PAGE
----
Centers of Excellence
Centers of excellence are commonly established to carry out collaborative research, create tools and data sets, and build a cohort of trained individuals in subject areas outside traditional academic, business, or government departments. They are similar to UARCs,
but can be situated at universities, government agencies, national laboratories, or private companies; and they can cover any topic that requires a team approach or shared facilities.
The Intelligence Community Centers of Excellence, which are partly supported by NGA, are focused on improving the representation of minorities and women in critical competencies, such as information technology, language, political science and economics, science and engineering, and threat analysis.1 An example of centers that both generate mission-specific knowledge and train the next generation of experts are the Department of Homeland Security (DHS) centers of excellence. Established as part of the Homeland Security Act of 2002,2 the centers are intended to enhance homeland security by generating knowledge and ideas for new technologies in a wide range of subjects. Major themes of the centers include terrorism; microbial risk; zoonotic disease; food security; preparedness; explosive-related threats; border security; maritime and remote resources; coastal areas; transportation; and command, control, and interoperability. Each center is led by a university, often in collaboration with other universities, national laboratories, nongovernmental organizations, government agencies, and private companies. A few of the centers touch on emerging areas discussed in this report. For example, the Center of Excellence in Command, Control, and Interoperability at Purdue University covers visual analytics for security applications. Many of the centers also provide education and training to students and/or professionals. For example, the National Consortium for the Study of Terrorism and Responses to Terrorism offers a graduate certificate in terrorism analysis and an undergraduate minor in terrorism studies, and the Center for Maritime, Island and Remote and Extreme Environment Security offers professional development courses in port-security sensing technologies.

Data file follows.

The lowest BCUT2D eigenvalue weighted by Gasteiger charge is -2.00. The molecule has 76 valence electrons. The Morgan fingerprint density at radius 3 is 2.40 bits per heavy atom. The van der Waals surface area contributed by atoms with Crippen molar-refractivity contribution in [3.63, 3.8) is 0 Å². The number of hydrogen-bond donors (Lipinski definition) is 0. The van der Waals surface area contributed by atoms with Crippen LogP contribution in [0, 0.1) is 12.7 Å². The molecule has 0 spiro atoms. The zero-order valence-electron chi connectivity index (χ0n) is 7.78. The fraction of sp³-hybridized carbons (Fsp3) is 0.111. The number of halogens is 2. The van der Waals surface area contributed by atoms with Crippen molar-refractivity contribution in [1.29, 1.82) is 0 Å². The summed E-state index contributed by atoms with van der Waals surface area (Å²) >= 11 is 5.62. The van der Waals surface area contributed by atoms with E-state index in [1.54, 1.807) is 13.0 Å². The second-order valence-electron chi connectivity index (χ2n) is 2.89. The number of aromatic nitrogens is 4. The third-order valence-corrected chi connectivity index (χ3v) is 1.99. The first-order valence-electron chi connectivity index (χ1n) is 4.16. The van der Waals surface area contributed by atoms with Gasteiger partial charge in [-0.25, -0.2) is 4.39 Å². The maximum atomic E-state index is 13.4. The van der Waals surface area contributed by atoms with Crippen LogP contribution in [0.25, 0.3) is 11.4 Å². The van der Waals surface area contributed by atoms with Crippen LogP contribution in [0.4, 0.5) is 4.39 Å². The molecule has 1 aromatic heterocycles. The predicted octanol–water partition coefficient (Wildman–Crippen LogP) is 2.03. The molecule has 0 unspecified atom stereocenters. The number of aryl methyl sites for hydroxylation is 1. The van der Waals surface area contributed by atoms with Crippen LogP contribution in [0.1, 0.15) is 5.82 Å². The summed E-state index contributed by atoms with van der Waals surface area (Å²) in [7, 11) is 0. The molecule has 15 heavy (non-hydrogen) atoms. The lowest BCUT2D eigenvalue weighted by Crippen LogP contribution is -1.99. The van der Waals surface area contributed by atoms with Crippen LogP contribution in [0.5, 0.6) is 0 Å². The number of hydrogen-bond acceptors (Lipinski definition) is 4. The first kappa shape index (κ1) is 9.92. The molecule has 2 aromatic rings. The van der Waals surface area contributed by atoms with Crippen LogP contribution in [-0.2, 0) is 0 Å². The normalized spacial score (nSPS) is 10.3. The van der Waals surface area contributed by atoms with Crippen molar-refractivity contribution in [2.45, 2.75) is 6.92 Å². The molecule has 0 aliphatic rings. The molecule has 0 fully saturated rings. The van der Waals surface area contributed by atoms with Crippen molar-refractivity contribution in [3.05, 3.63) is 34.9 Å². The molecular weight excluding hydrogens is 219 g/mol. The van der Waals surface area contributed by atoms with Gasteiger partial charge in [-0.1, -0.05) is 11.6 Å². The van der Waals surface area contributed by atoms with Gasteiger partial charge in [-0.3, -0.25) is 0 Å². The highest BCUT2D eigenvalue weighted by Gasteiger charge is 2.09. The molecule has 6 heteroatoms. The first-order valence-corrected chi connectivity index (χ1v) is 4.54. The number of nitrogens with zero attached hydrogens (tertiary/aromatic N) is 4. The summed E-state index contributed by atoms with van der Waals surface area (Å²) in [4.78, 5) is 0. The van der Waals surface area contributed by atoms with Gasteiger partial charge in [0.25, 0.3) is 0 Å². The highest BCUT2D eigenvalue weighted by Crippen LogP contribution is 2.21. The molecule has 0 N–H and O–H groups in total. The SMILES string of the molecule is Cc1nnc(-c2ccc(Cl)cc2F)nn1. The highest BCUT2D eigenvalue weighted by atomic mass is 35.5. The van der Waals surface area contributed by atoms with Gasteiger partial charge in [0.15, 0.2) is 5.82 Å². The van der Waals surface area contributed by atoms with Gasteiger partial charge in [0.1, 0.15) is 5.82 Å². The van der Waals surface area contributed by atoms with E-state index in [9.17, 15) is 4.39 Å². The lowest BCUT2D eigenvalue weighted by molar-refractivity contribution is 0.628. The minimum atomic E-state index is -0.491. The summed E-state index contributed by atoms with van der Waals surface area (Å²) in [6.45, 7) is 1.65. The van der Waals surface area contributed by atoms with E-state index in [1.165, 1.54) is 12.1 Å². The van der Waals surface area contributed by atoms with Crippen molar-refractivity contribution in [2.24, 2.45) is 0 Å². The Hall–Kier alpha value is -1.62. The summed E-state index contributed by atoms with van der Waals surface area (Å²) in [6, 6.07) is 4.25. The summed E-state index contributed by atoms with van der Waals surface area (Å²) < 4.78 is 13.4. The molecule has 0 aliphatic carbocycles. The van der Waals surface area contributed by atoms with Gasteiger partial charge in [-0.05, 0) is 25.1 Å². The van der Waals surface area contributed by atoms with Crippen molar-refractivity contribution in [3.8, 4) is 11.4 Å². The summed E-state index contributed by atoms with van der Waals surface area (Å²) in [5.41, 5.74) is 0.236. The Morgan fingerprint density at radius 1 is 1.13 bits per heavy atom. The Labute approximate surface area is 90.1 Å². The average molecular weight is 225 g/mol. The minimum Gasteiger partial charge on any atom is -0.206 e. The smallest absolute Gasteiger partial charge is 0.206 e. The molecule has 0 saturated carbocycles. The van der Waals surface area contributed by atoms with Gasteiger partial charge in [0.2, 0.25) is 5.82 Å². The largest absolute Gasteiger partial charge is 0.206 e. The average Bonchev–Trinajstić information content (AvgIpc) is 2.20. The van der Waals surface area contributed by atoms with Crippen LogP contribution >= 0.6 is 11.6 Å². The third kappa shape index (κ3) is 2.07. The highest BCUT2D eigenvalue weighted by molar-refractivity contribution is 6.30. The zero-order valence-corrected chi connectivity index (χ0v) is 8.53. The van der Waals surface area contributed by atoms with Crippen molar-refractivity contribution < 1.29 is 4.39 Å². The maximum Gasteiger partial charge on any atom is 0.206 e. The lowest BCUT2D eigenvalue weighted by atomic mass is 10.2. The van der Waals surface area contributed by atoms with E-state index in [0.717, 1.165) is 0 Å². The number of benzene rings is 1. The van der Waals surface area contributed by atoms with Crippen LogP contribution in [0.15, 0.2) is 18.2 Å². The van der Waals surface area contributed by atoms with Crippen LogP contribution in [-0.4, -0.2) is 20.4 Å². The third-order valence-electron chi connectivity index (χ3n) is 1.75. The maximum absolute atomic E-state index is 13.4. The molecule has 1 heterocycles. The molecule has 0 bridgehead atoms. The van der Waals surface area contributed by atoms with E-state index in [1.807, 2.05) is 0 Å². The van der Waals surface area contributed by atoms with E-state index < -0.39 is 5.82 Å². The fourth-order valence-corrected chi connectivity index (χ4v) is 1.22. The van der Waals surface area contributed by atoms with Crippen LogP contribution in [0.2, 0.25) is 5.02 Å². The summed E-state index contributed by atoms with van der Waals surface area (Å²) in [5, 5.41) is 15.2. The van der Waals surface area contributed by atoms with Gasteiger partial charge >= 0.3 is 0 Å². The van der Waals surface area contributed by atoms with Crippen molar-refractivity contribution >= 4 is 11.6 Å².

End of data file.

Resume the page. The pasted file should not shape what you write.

Centers of excellence can be effective sources of innovation, especially those housed in private companies (e.g., Frost et al., 2002). Centers located in universities also create a culture that links research and the government, potentially facilitating recruitment and increasing the pool of graduates with knowledge and skills needed by the sponsor agency (or agencies), depending on how long funding is sustained. Multiple years of support are commonly required to build education programs as well as to fund graduate students with dissertation or thesis topics of direct interest to an agency.